Designing an expedition cruise ship for the Galapagos was a first for custom shipbuilder Shipyard de Hoop. CEO Patrick Janssens discusses how his team is achieving what many said could not be done.
Like Alice in Wonderland, Shipyard de Hoop's engineers must learn to believe in impossible things. The shipyard's clients for custom-built vessels routinely ask for things that have never been done before. "In many projects that we do, 'impossible' is just not an option," says Patrick Janssens, CEO. The latest test of the company's imagination is the expedition cruise vessel Celebrity Flora, which has been designed for luxury trips in the ecologically delicate surroundings of the Galapagos. Not only is it the shipyard's first expedition cruise vessel, but no one else has attempted to purpose-build a cruise vessel for the Galapagos National Park, which has introduced strict new rules that have been designed to minimise environmental impact.
Grandeur on a small scale
Adding to that, Celebrity Cruises wanted to build Flora according to the International Maritime Organization (IMO)'s latest two-compartment damage stability regulations, which other shipbuilders had labelled as being impossible to follow. At the same time, it had to be small, open-water capable and have the ability to carry 100 passengers in luxurious comfort.
That last requirement alone is no small task, according to Janssens. "A small ship is a ship that moves, and you don't want any movement on the ship because people become seasick and it's uncomfortable," he explains.
The ship's well-heeled clientele will expect a wide range of dining and entertainment options on board. Those extra restaurants and other attractions, including a stargazing platform and observatory, have to fit in a small space around specially designed engines and a customised bow shape. Also vying for space are an advanced heating, ventilation and air conditioning (HVAC) system, which will handle the Galapagos' heat, and noise-reduction measures, such as 'floating floors' and anti-vibration panels, to insulate passengers from the engines.
"We have learned on river cruise vessels to work with limited space, while having a lot of different square metres and options on the inside, but it's a challenging puzzle," Janssen says. "And on the other side, we have been developing complicated work vessels for the offshore industry that were technically very advanced, but also had to house technicians. We have been focusing on how to make a relatively small vessel very comfortable for people to be and work on."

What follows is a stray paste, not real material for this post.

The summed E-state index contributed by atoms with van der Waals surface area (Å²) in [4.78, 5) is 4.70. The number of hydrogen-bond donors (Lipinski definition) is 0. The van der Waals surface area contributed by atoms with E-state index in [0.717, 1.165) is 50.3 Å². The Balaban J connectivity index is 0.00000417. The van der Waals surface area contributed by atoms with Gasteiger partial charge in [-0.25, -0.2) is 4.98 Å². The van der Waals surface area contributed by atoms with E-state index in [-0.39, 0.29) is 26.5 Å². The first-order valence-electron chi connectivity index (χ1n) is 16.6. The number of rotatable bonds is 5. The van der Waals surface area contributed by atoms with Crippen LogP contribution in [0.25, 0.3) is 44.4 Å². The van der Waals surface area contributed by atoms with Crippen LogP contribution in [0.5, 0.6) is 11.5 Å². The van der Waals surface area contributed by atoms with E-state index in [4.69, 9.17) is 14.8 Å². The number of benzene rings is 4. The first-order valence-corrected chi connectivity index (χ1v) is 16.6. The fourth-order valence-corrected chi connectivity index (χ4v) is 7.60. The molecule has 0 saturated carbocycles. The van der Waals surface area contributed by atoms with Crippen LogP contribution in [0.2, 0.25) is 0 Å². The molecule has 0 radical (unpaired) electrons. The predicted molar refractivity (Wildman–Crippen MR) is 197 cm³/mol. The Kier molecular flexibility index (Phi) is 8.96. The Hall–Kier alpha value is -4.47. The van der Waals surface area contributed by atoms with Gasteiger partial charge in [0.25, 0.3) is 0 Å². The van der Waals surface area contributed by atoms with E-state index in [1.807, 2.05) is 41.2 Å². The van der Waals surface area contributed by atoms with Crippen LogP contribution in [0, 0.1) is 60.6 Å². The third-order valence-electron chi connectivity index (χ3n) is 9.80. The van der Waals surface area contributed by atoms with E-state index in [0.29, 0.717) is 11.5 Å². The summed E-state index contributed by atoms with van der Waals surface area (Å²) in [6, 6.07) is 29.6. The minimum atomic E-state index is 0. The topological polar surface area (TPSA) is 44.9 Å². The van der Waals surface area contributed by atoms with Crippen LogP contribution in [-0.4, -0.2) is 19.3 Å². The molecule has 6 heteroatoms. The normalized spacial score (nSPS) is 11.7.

Challenges to overcome
However, the team had no precedent to draw on for the Galapagos guidelines. They had to work closely with the Galapagos National Park Directorate to translate the new regulations into practical solutions. Flora's bow has a straight and wave-piercing stem, with an integrated bulb, to cut down on resistance by 25%, and reduce fuel consumption and exhaust. Enhanced wastewater treatment and HVAC systems are backed up by thermal insulation, energy-efficient window glazing and solar panels.
The vessel also has to abide by amendments to SOLAS2020 that were adopted by the IMO's Marine Safety Committee (MSC) in its 98th session last year, which raised the requirements for the safety precautions that passenger ships should take to stay afloat if they are flooded after a collision. Shipbuilders across the industry had concerns about the practicality of the new rules; for example, some measures, such as having two separate engine rooms, take up space that could have brought in revenue. But Celebrity Cruises was keen to have its new ship put them into practice, with Janssens and his team taking these regulations in their stride.
"Of course, when you make more rules and regulations for people to comply with, the industry will always protest," he says with a laugh. "It was important for our client, together with us, to prove that it is possible and that one can come up with technical solutions."
Celebrity Flora is due to launch in May 2019. With a new body of experience behind it, the shipyard is keen to add more expedition cruise vessels to its portfolio. However, Janssens says his biggest takeaway from the project was neither technical wizardry nor design breakthrough.
"The biggest thing that we have learned is what the end user is looking for," he adds. "That is an important starting point: understanding the drivers behind the business model. We have learned, finally, to understand what people are looking for, what they expect and how we can surprise these people in a positive way."
Shipyard de Hoop